Scientists and practitioners are engaging with new technologies in innovative and novel ways that look set to transform nature-related science and environmental management. The combination of low cost sensing technologies, widening access to data corpora, artificial; intelligence and software platforms is opening new opportunities and horizons for biodiversity and conservation science. This series will showcase a representative range of cutting edge science happening in Oxford and beyond. It aims to generate insight and discussion on the vision, components and transformative potential of new technological forces and discuss the implications of this for the future of pure, applied and interdisciplinary biodiversity science. It is guaranteed to inspire and challenge!

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New Horizons // Dr Paul Jepson, School of Geography and the Environment, University of Oxford

This short introductory presentation will introduce the forces that are driving this change and present a group of frameworks to think about and make sense of what is going on. It will introduce the new scientific practices that are emerging and pose questions on the implications and significance of technology for our field.

Key Reading
  • Leonelli, S., 2014. What difference does quantity make? On the epistemology of Big Data in biology. Big Data & Society, 1(1), p.2053951714534395.
  • Mazzocchi, F., 2015. Could Big Data be the end of theory in science? EMBO reports, p.e201541001.
  • Adams, W.M., 2017. Geographies of conservation II: Technology, surveillance and conservation by algorithm. Progress in Human Geography, p.0309132517740220.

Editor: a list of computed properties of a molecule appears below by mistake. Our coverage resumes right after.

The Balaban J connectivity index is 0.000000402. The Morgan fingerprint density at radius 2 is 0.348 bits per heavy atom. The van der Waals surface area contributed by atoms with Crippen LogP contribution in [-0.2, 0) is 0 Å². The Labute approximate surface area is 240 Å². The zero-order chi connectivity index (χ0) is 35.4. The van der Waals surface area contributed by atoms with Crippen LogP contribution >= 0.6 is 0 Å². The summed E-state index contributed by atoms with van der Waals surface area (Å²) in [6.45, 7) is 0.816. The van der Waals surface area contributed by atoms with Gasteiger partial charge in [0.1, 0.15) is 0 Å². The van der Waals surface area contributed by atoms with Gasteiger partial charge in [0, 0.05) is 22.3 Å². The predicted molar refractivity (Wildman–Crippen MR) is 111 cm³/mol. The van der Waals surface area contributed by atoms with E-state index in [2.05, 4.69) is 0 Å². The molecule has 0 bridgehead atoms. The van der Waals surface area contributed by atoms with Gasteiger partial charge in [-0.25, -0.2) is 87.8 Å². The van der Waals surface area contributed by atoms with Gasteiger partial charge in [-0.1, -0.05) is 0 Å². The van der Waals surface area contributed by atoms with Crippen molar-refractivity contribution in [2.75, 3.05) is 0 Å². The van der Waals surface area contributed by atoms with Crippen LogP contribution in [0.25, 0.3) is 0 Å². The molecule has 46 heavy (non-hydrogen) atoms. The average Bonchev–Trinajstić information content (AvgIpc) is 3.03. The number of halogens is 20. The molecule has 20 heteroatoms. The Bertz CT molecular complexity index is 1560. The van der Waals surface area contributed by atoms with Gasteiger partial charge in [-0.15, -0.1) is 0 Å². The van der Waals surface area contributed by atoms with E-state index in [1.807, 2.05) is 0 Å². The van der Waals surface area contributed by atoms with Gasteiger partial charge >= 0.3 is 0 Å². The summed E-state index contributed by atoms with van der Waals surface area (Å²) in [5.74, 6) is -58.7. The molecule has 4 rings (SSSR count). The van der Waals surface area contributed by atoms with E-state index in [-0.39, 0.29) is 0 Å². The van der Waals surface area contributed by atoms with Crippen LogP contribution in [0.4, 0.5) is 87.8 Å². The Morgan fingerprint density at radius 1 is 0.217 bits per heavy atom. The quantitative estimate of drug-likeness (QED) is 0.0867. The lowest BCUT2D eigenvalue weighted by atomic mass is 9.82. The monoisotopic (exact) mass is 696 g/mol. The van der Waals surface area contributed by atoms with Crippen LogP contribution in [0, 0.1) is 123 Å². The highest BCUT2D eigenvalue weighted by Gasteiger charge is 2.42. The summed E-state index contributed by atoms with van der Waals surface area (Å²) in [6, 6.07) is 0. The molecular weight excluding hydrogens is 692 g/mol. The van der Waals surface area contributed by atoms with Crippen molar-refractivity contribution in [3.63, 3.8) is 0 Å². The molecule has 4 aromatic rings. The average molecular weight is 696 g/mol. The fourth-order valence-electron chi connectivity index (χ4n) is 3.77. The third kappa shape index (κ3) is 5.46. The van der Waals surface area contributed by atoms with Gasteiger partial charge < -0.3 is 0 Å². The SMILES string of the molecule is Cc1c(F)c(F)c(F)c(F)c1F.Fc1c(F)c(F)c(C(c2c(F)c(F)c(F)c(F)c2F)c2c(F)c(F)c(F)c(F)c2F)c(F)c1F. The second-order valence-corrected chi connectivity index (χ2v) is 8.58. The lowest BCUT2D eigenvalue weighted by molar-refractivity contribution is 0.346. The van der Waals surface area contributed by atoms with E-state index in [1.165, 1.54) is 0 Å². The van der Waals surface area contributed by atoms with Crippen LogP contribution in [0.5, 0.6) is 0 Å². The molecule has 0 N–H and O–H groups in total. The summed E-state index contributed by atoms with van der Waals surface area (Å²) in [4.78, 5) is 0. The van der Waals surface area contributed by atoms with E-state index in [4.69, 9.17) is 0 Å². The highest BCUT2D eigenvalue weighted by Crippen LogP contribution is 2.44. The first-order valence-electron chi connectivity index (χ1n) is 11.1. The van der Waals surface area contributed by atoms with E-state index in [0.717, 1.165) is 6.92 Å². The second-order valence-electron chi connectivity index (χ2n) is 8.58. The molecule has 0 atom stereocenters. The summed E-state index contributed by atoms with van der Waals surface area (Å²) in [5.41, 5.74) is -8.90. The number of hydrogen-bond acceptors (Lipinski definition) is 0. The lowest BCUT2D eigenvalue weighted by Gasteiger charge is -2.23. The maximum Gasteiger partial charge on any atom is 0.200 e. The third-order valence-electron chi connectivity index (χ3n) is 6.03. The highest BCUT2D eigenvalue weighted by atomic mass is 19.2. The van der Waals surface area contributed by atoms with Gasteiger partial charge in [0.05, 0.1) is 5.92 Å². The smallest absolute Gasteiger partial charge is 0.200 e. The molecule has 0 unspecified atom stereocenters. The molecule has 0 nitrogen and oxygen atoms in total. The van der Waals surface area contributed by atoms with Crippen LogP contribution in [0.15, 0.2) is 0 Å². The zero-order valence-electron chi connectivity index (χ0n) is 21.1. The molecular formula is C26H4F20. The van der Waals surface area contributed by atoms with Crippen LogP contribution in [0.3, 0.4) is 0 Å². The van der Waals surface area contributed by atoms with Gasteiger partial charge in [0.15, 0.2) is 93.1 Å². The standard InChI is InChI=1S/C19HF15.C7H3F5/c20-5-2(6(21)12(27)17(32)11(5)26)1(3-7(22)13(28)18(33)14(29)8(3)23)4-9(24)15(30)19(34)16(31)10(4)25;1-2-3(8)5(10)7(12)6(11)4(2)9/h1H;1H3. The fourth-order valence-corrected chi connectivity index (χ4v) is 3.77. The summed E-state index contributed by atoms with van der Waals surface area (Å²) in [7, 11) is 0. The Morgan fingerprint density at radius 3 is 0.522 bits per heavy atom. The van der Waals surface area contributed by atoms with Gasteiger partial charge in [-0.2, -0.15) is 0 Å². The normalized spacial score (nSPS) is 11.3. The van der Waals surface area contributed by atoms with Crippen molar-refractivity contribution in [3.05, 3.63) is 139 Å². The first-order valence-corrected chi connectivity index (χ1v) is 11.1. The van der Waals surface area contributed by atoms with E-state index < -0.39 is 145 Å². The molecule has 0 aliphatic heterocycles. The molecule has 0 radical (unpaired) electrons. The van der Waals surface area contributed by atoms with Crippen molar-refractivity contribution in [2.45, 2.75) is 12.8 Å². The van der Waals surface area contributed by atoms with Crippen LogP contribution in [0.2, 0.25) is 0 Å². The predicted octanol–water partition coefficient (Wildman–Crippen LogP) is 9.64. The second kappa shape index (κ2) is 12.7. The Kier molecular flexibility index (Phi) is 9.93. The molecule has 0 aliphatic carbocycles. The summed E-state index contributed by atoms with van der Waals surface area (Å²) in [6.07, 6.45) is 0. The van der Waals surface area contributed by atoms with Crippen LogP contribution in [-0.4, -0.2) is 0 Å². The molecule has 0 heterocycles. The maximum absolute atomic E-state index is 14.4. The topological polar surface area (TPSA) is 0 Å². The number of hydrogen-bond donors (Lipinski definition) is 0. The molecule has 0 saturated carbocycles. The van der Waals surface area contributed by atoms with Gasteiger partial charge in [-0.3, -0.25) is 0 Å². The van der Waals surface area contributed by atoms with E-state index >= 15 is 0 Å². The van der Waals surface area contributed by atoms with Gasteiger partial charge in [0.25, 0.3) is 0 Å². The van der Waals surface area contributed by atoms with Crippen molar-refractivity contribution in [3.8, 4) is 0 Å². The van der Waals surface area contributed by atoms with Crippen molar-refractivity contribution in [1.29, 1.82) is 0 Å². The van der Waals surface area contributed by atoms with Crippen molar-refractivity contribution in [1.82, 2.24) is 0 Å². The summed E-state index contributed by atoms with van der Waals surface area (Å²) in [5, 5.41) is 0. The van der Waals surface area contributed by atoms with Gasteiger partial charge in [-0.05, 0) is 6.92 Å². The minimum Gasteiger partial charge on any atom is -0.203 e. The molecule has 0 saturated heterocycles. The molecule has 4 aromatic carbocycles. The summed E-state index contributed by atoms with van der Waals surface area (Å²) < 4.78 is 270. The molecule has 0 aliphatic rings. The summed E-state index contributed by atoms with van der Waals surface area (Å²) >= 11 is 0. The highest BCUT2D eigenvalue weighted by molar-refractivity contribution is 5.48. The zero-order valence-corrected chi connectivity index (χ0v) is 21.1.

These three papers offer insightful introductions to the two of the big questions we will consider and discuss in this seminar series: 1) is Big Data Science a new way of doing research and 2) what are the implications of the rise of research technologies for the social, environmental and political impacts of conservation science.

Supplementary Readings
  • Snaddon, J., Petrokofsky, G., Jepson, P., & Willis, K. J. (2013). Biodiversity technologies: tools as change agents. Biology letters, 9(1), 20121029.
    This paper reports the insights and findings of our 2012 Biodiversity Technologies Symposium and will enable you to positon developments since.
  • Arts, K., van der Wal, R., & Adams, W. M. (2015). Digital technology and the conservation of nature. Ambio, 44(4), 661-673.
    This is the introduction to the Ambio Supplement on Digital Conservation This foundational collection includes a range of fascinating papers and seeing who has cited each is a quick way to identify latest research and thinking.
Additional Readings

These two popular science books are important, inspiring, unsettling and easy reads that will help you positioning the seminars in a bigger picture. Key propositions put forward in by Mayer-Schonberger & Cukier are discussed in the key readings.

  • Kelly, K. 2016. The Inevitable: Understanding the 12 Technological Forces That Will Shape Our Future. Vicking.
  • Mayer-Schonberger, V and Cukier, K (2013) Big Data: A Revolution That Will Transform How We Live, Work and Think. Houghton Mifflin Publishing Co.

Nekton: the new voyages of discovery // Professor Alex Rogers, Zoology, University of Oxford

A common refrain is that we know more about the surface of mars than we do about the oceans of our planet. Oxford's deep ocean research institute has assembled an awesome array of technologies to change all this. They look set to generate the biggest 'new knowing' of life on Earth since the 18th century voyages of discovery revealed the natural wonders beyond Europe. This seminar will introduce the vision, but focus on the nuts and bolts of the scientific techniques that underpin the enterprise.

Watch the original 'Nekton Mission II' video that Professor Alex Rogers showed (cut at 3:16) below: